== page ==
The Van Gogh Legacy

The Van Gogh family is a shining example of the democratisation of art.

Van Gogh's Almond Blossom (c) Van Gogh Museum

Walk into the Amsterdam home of Willem Van Gogh, great-grand-nephew of Vincent Van Gogh, and you might be surprised to see not a single artwork by his famous grand-uncle on the walls.

“I grew up with not one painting; no other family member has one,” says Willem, talking at the Hong Kong Private Museum Conference. “Everything is out of the hands of the family, and that’s good, because we can all enjoy Vincent’s art, exactly how he would have wanted it.”

The story of how the Van Gogh family came to successfully carry out the dead artist’s wishes is a fascinating one, especially as Van Gogh was an unknown during his lifetime, only selling one painting before he died.

Vincent’s beloved brother Theo was a great believer in him and his art, supporting him financially and emotionally through the years.

However, Theo passed away several months after Vincent, in 1891. Theo’s widow Joanna, (Willem’s great-great-grandmother) inherited Vincent’s entire oeuvre of 450 paintings and 700 drawings. A young widow suddenly alone in a small Parisian apartment with a one-year-old infant (Vincent Willem Van Gogh, Willem’s grandfather), it was not an easy time, relates Willem. “She had no idea what to do with all of them, so they went in the closet, under the bed, anywhere there was room, as well as the works of contemporaries that Theo and Vincent collected,” says Willem. “It was quite a responsibility.”

She was advised to get rid of the works but, instead, Joanna moved back to the Netherlands and established some artistic connections, doing some translation work on the side to support herself and her son.

Joanna had the same passion for the work of Vincent as her husband, and she dedicated her life to promoting it, organising exhibitions and shows. With her young son she travelled from Spain to Germany to the UK to Japan and US, and she succeeded in getting Vincent’s work to be appreciated by many.

A letter from Vincent Van Gogh to his brother Theo (c) Van Gogh Museum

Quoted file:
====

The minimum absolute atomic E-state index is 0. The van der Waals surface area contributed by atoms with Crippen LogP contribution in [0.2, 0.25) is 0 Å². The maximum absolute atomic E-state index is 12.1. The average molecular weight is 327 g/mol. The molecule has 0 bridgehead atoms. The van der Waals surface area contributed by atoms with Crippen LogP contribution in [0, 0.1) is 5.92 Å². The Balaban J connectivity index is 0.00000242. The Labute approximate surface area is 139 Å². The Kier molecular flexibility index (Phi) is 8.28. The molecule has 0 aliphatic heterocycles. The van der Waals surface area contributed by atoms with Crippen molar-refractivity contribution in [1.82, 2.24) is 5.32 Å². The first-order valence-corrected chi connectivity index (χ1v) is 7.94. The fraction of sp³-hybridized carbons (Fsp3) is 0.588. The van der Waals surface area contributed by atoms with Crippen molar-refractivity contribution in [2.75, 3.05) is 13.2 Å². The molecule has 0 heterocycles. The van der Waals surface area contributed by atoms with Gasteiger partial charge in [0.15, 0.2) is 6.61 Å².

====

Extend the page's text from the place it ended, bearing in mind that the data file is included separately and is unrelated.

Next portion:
“It’s amazing that a totally unknown painter who sold one painting in his lifetime, became such a famous artist,” says Willem. “Ten years after Vincent’s death, Picasso arrived in Paris and he reportedly said, ‘I will be the next Van Gogh’.”

The turning point came 24 years after Vincent’s death in 1914, when the National Gallery in London wanted an exhibition of iconic modern artists and bought a version of the Sunflowers. It was at that point Van Gogh became a household name, thanks to Joanna.

When she died in 1925, Willem’s grandfather became the owner of the remaining collection of 200 paintings and 500 drawings (the others had been sold) and Vincent’s famous letters to his brother Theo that reflect all his hopes and despair about becoming an artist. The collection still contained iconic paintings such as the Sunflowers, The Bedroom, self-portraits and Almond Blossom.

“My grandfather was a very visionary man and one of his visions was to keep the collection together and share it with everybody for always. So, he established the Vincent Van Gogh Foundation and, to avoid the collection being divided after his death (he had three children), he transferred the collection to the foundation. He took it entirely out of the hands of the family,” says Willem. In return, the state of the Netherlands built a museum as the home for the collection.

Designed by architects Gerrit Rietveld and Kisho Kurokawa, at the museum’s opening in 1973 it was anticipated that it would greet around 300,000 visitors per year.

Last year, the Van Gogh Museum welcomed 2.3 million visitors, making it the most-visited museum in the Netherlands and the 23rd most-visited art museum in the world. Axel Rüger has been the museum director since 2006, instrumental to its growing success. But, above all, the world is still drawn to the work of Van Gogh. “We can identify with him because he painted normal people, things and nature. His art was about the circle of life,” says Willem.

“Vincent himself was not materialistic, he was very spiritual and, with that in mind, I don’t even own a car. I cycle daily from our apartment in Amsterdam to the museum.”

This article originally appeared in Billionaire's Discovery Issue, September 2018. To subscribe contact This email address is being protected from spambots. You need JavaScript enabled to view it.


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